Carolee Fields Withee

In my gardens

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As member of a local quilting group, I had been well aware of the advantages of quilting machine. But given the initial cost, I was hesitant to purchase one. While attending the 2008 Maine Quilt Show, I met Jeri Waite from Sanford Sewing Center in Sanford, Maine . After a personal demonstration by Gerri, who answered all my questions and concerns, I decided to purchase a HQ Sixteen.
I gave my first practice piece to our son. The large free hand meandering was somewhat uneven, but being a supportive son, how could he refuse to take his mother's gift of a warm quilt for the winter! Wanting to continue my practice, I arranged to make 10 twin sized quilts for formerly homeless veterans who were participating in a transitional program. The next 5 quilts were given to women who, as victims of domestic violence, were placed in apartments and needed new furnishings. Currently I am making quilts for the families of deployed service men from the Maine National Guard. These recipients are chosen by the director of the National Guard Family Assistance Services. He delivers the quilts; and the thank you notes I have received tells me that the quilts are much appreciated.
Over the course of the first dozen quilts, I became quite adept at meandering. Then I discovered pantographs! I loved following the floral pantographs; it's like wandering through my flower gardens! I find the pantographs are easy to use and the result is a beautiful quilting design My objective is to make serviceable, washable, warm quilts for families to use during our cold Maine winters. I have owned my Handi Quilter for 2 years now, and have made and given away 21 quilts to date.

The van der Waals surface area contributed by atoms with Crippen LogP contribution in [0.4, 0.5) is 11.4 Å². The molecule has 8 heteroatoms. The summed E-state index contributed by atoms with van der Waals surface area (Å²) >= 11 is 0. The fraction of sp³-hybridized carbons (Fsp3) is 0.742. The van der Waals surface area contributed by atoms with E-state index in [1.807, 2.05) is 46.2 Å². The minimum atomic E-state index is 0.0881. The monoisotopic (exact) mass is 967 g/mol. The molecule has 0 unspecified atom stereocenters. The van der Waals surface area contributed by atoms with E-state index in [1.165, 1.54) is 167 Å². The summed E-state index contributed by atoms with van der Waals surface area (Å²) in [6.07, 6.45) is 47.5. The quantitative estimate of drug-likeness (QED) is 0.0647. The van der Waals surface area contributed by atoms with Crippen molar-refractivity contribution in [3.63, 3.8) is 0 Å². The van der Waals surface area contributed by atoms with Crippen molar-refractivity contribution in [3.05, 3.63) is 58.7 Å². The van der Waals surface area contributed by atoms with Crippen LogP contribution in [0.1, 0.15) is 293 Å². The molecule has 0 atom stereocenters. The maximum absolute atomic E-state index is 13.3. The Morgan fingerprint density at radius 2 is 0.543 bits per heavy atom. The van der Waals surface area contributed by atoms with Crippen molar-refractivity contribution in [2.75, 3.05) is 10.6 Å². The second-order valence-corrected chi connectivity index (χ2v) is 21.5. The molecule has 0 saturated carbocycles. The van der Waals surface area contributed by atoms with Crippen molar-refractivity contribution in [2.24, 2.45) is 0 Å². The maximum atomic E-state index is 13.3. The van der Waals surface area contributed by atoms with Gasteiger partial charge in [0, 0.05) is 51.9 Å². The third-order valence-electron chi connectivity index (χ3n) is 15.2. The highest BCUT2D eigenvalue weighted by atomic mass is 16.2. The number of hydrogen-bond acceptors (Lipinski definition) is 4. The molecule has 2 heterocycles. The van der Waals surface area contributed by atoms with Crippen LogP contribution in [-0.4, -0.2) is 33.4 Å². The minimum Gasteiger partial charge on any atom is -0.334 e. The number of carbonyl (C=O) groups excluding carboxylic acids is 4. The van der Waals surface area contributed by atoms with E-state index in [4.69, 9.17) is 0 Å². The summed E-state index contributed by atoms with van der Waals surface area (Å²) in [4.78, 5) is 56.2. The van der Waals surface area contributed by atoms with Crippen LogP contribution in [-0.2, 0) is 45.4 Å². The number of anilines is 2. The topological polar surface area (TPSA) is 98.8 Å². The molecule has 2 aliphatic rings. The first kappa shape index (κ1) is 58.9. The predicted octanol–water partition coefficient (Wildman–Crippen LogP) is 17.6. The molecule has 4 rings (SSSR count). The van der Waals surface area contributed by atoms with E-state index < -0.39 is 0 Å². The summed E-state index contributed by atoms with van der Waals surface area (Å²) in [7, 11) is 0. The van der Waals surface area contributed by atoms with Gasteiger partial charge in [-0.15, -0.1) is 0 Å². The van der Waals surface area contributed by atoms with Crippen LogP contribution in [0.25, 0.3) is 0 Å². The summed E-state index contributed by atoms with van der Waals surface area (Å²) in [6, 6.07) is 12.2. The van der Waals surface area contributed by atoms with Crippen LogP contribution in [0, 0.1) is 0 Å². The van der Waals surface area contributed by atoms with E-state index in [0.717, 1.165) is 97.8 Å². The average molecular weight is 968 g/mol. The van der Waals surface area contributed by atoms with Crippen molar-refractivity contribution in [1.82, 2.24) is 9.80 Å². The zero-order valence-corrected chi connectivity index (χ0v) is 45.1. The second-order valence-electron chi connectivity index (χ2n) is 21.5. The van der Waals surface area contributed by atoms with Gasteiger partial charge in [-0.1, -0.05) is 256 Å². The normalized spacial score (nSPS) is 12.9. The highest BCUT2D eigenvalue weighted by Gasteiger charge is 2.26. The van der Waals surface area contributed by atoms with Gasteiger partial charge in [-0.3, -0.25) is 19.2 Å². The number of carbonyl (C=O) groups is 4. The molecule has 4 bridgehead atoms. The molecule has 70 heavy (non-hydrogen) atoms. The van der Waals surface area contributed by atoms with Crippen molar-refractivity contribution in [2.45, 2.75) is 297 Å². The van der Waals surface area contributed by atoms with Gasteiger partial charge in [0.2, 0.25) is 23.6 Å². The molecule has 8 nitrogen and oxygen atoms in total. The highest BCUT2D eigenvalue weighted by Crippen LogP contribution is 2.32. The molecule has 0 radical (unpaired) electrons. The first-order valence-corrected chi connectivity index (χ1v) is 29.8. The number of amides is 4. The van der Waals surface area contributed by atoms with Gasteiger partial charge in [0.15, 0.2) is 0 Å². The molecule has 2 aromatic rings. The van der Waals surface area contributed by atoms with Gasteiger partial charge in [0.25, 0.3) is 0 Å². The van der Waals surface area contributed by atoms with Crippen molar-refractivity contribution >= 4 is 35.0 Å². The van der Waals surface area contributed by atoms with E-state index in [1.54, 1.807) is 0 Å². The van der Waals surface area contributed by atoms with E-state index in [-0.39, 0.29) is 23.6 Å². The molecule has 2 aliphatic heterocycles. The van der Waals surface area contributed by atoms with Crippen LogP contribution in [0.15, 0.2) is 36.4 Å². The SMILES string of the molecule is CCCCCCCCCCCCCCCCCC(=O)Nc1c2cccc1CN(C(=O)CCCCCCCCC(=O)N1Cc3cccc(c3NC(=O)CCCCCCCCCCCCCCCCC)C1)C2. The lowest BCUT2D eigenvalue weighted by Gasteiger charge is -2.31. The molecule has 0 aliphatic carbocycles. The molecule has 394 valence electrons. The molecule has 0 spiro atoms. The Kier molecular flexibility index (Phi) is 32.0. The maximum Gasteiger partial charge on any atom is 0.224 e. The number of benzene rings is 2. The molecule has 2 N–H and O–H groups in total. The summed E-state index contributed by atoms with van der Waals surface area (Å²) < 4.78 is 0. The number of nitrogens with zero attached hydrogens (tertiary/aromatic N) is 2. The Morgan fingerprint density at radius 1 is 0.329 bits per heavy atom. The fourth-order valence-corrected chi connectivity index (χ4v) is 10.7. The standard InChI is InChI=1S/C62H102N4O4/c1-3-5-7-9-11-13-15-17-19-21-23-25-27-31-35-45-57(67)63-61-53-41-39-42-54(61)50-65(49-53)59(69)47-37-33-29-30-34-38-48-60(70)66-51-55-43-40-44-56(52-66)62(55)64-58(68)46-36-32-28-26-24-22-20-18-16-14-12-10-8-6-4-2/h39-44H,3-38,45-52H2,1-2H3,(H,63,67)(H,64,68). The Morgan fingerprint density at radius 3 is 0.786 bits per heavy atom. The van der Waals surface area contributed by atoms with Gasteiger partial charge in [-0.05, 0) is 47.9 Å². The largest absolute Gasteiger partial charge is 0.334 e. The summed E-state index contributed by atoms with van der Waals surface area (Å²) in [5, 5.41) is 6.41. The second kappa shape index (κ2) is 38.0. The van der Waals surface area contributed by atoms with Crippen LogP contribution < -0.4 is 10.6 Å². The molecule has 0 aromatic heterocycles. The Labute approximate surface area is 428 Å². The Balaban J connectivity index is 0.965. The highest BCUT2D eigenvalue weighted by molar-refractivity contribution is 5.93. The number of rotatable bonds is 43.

A recent inheritance offered a new path in my quilting adventures. I inherited some vintage linens with embroidery and handmade laces made by my grandmothers. These heirlooms had been carefully saved and protected for many years. Searching for a method to bring these antique linens out of the drawers and onto my walls, I enrolled in a class offered by nationally known quilter ,Cindy Needham, who makes wholecloth wallhangings from old linens. Many of these items, such as embroidered bureau scarves or cutwork table toppers, are quite small. However, the Handi Quilter system makes it easy to attach these small pieces and quilt them in the same manner as a large bed quilt. I purchased the micro handles for my Handi Quilter so that I can more easily create those tiny background filler designs which allow the embroidery to stand out. I really appreciate having the stitch regulator when I do these filler designs. On September 11, 2010 I will speak at the Pine Tree Quilt Guild of Maine. My topic is to explain how I make quilted wallhangings from heirloom linens using my HQ Sixteen.
Whether I am following a pantograph design for a bed quilt or doing freehand filler designs on a wallhanging, I am delighted with my choice of the HQ Sixteen.

I own the following HQ machines:

HQ Story

HQ Stories

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